Beware the Green Fairy: The History of Absinthe

With our upcoming Moulin Rouge Bash for Savannah's Fashion Night Out (it's tomorrow night!) we can only dive into what makes such a famous French landmark so special. The world of the Moulin Rouge, French nightlife, and vintage Paris bring about such necessary evils such as Absinthe. Though Absinthe itself has changed significantly throughout the years, it is still looked upon as a unforgettable novelty and piece of history from french culture.

The History of Absinthe

At the end of the eighteenth century, the drink was invented by one Pierre Ordinaire, a French doctor who distilled wormwood and other herbs in an alcoholic base as a remedy for his patients 

At the end of the nineteenth century, absinthe was embraced by the literary bohemian crowd who gathered in European cafes and claimed the Green Fairy (La Fee Verte) as their muse and inspiration.

The end of the twentieth century brought to an end nearly 100 years of nonsensical prohibition in parts of Europe. As a result, a new fin de siecle in crowd began discovering the delights of the absinthe drink once again.

The First Absinthe Fever

From its humble beginnings as a medicinal elixir, absinthe steadily grew into a global phenomenon.In France, absinthe quickly caught on as the favorite drink of the aristocracy. In the 1850's, the popularity of absinthe skyrocketed as the bohemian crowd embraced the "Green Fairy". Many famous poets, writers and artists of the day routinely reached for a glass in search of inspiration.By the 1870's, the absinthe craze was felt at all levels of the French society; just about everyone was drinking it. Days started with a glass of absinthe and ended with l'heure verte (the late-afternoon "green hour" ) when one or more glasses were drunk as an aperitif before supper.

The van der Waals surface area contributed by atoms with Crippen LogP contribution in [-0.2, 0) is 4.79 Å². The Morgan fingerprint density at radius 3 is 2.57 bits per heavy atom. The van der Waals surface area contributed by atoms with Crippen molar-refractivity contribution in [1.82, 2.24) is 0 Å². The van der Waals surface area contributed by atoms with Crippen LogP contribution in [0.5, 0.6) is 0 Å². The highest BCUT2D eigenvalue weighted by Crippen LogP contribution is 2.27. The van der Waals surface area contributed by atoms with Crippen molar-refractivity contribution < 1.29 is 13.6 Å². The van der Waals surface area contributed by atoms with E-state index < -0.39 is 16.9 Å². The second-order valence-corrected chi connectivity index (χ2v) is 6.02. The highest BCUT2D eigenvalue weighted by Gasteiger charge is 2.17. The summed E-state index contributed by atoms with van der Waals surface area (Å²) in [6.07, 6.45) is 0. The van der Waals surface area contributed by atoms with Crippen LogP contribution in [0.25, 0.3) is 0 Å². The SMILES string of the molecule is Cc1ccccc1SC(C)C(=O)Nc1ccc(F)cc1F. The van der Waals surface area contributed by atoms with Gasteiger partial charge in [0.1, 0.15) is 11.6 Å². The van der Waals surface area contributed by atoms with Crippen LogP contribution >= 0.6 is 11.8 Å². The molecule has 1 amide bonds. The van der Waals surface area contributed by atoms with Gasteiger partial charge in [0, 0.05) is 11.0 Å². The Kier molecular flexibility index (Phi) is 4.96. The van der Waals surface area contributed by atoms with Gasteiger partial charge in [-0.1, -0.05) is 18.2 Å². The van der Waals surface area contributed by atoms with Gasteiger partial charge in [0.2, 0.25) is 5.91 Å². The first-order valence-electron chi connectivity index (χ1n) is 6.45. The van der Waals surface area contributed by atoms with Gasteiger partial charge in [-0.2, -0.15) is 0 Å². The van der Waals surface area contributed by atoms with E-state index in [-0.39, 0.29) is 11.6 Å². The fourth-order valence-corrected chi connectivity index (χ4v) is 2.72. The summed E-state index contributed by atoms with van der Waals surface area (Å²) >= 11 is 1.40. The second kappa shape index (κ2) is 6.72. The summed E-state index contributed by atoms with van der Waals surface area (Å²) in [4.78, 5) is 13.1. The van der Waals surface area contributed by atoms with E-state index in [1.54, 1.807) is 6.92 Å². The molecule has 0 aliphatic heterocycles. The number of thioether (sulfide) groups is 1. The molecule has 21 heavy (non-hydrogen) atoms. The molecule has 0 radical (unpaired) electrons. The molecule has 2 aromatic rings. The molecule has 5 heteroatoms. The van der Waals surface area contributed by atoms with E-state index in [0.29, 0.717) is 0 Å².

Interestingly, it is believed that it was the 1870's blight in the French vineyards that ignited the spread of absinthe -- once the exclusive drink of the aristocracy -- across the social spectrum. At the time, wine was often drank with water, because water of that day had a high bacterial content and wine was believed to help. When the phylloxera blight caused a hike in the price of wine, working classes turned to cheaper absinthe to "purify" their water.

By the end of the nineteenth century, France alone was gulping down over 2 million litres of the liquid per year. In 1910, according to some reports, this had reached a whopping 36 million litres annually. By then, the absinthe fever had crossed the borders of France, and the demand for the drink spawned a successful Europe-wide industry of absinthe distilleries nestled in Swiss valleys and Bohemian forests.

We have stocked our shelves with Absinthe supplies such as spoons, sugar cubes, and glasses. Become a true "child of the revolution" by grabbing up some of these nightlife goods that are filled with a history of their own.

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